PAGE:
Running multiple organizational experiments flies in the face of common wisdom

Many startup founders want to fix all the broken things they’ve seen in companies, redesigning all the mechanisms from scratch. This often admirable instinct is attributable in large part to the fact in order to start a startup in the first place you need to naturally think about how the world could be improved and different. Almost by definition startup founders are more comfortable changing the world by building something new than working within existing systems, and this attitude often applies to how they organize and run their companies in addition to the products they build. Examples include Zappos’ Holacracy, Google’s attempt to not have managers, not having an HR department or a sales team, attempts to put literally every decision in writing, etc.

While these experiments are essential to introducing new ideas to how organizations can run, each new change you introduce creates multiplicative risk for the organization as a whole.^1 As a result, common wisdom has become that you can get away with changing one thing at a time. Exactly one is of course a heuristic rather than a hard limit. The more changes you make, the higher the chances that either the organization will fail to accomplish its main task (create and sell a great product and make lots of money) or revert to more ‘traditional’ structures - bringing in management and an HR team, introducing pay tiers, etc.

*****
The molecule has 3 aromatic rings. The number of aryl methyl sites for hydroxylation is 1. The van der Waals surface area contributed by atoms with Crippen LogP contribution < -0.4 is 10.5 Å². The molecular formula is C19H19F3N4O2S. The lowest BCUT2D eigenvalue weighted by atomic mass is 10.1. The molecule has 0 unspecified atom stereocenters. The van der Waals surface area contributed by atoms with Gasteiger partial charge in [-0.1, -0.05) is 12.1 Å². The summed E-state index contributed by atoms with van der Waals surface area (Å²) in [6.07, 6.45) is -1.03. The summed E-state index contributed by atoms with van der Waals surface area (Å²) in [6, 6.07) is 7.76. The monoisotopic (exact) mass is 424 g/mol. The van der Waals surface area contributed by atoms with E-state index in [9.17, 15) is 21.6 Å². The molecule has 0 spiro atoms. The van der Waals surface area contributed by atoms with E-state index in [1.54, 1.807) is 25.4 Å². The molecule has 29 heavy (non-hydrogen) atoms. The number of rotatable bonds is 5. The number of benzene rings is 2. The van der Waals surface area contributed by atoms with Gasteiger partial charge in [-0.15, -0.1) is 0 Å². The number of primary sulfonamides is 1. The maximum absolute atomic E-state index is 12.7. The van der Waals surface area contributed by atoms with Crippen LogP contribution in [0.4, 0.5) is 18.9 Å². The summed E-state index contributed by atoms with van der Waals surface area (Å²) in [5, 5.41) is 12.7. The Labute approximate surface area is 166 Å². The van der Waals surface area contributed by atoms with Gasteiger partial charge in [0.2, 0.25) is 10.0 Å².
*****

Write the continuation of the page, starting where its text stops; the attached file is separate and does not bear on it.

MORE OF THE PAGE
Startups are not the only examples of this phenomena. People have set out to completely reinvent how an organizational structure worked and came to the conclusion that it didn’t work in all sorts of situations. Kibbutzes started off as radically communal structures (even the kids were communal) that eschewed the idea of money and now resemble relatively quaint self-sustaining towns. Various country-level communist experiments are another example - most of them started off as radical departures from more ‘traditional’ government structures and over time have experienced some combination of failure or reversion to the mean.

At the end of the day, this is basically applied Chesterton’s Fence

^1: It feels analogous to mutations in DNA. Occasional mutations are good for the species but too many can quickly make an individual inviable.

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